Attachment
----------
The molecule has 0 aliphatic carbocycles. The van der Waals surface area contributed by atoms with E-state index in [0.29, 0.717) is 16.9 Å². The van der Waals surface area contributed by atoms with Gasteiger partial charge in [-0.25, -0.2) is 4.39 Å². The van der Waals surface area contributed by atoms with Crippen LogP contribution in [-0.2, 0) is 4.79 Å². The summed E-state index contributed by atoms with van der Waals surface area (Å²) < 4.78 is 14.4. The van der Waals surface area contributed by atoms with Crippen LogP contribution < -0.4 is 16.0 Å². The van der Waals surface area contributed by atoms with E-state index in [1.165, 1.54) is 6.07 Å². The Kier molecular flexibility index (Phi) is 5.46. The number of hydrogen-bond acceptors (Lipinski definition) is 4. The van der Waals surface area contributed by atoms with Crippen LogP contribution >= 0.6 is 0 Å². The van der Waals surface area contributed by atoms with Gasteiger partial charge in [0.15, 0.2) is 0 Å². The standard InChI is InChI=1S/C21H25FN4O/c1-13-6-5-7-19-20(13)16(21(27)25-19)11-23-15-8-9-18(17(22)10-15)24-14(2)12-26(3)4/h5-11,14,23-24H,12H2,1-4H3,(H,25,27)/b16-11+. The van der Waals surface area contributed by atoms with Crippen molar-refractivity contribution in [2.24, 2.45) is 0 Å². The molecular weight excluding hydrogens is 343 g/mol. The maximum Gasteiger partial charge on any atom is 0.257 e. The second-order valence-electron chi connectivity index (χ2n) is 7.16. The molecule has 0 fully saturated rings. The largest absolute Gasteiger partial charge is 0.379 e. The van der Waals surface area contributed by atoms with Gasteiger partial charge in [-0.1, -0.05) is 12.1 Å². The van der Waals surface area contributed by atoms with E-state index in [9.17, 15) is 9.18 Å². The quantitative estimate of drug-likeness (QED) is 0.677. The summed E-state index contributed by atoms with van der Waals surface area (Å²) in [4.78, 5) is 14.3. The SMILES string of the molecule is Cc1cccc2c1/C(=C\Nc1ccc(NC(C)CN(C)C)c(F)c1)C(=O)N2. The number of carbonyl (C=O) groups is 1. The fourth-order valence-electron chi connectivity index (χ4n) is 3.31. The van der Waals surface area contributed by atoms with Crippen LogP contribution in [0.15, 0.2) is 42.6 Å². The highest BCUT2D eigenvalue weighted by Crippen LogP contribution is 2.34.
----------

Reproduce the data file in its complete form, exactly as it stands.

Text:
The molecule has 0 aliphatic carbocycles. The van der Waals surface area contributed by atoms with E-state index in [0.29, 0.717) is 16.9 Å². The van der Waals surface area contributed by atoms with Gasteiger partial charge in [-0.25, -0.2) is 4.39 Å². The van der Waals surface area contributed by atoms with Crippen LogP contribution in [-0.2, 0) is 4.79 Å². The summed E-state index contributed by atoms with van der Waals surface area (Å²) < 4.78 is 14.4. The van der Waals surface area contributed by atoms with Crippen LogP contribution < -0.4 is 16.0 Å². The van der Waals surface area contributed by atoms with E-state index in [1.165, 1.54) is 6.07 Å². The Kier molecular flexibility index (Phi) is 5.46. The number of hydrogen-bond acceptors (Lipinski definition) is 4. The van der Waals surface area contributed by atoms with Crippen LogP contribution >= 0.6 is 0 Å². The van der Waals surface area contributed by atoms with Gasteiger partial charge in [0.15, 0.2) is 0 Å². The standard InChI is InChI=1S/C21H25FN4O/c1-13-6-5-7-19-20(13)16(21(27)25-19)11-23-15-8-9-18(17(22)10-15)24-14(2)12-26(3)4/h5-11,14,23-24H,12H2,1-4H3,(H,25,27)/b16-11+. The van der Waals surface area contributed by atoms with Crippen molar-refractivity contribution in [2.24, 2.45) is 0 Å². The molecular weight excluding hydrogens is 343 g/mol. The maximum Gasteiger partial charge on any atom is 0.257 e. The second-order valence-electron chi connectivity index (χ2n) is 7.16. The molecule has 0 fully saturated rings. The largest absolute Gasteiger partial charge is 0.379 e. The van der Waals surface area contributed by atoms with Gasteiger partial charge in [-0.1, -0.05) is 12.1 Å². The van der Waals surface area contributed by atoms with E-state index in [9.17, 15) is 9.18 Å². The quantitative estimate of drug-likeness (QED) is 0.677. The summed E-state index contributed by atoms with van der Waals surface area (Å²) in [4.78, 5) is 14.3. The SMILES string of the molecule is Cc1cccc2c1/C(=C\Nc1ccc(NC(C)CN(C)C)c(F)c1)C(=O)N2. The number of carbonyl (C=O) groups is 1. The fourth-order valence-electron chi connectivity index (χ4n) is 3.31. The van der Waals surface area contributed by atoms with Crippen LogP contribution in [0.15, 0.2) is 42.6 Å². The highest BCUT2D eigenvalue weighted by Crippen LogP contribution is 2.34.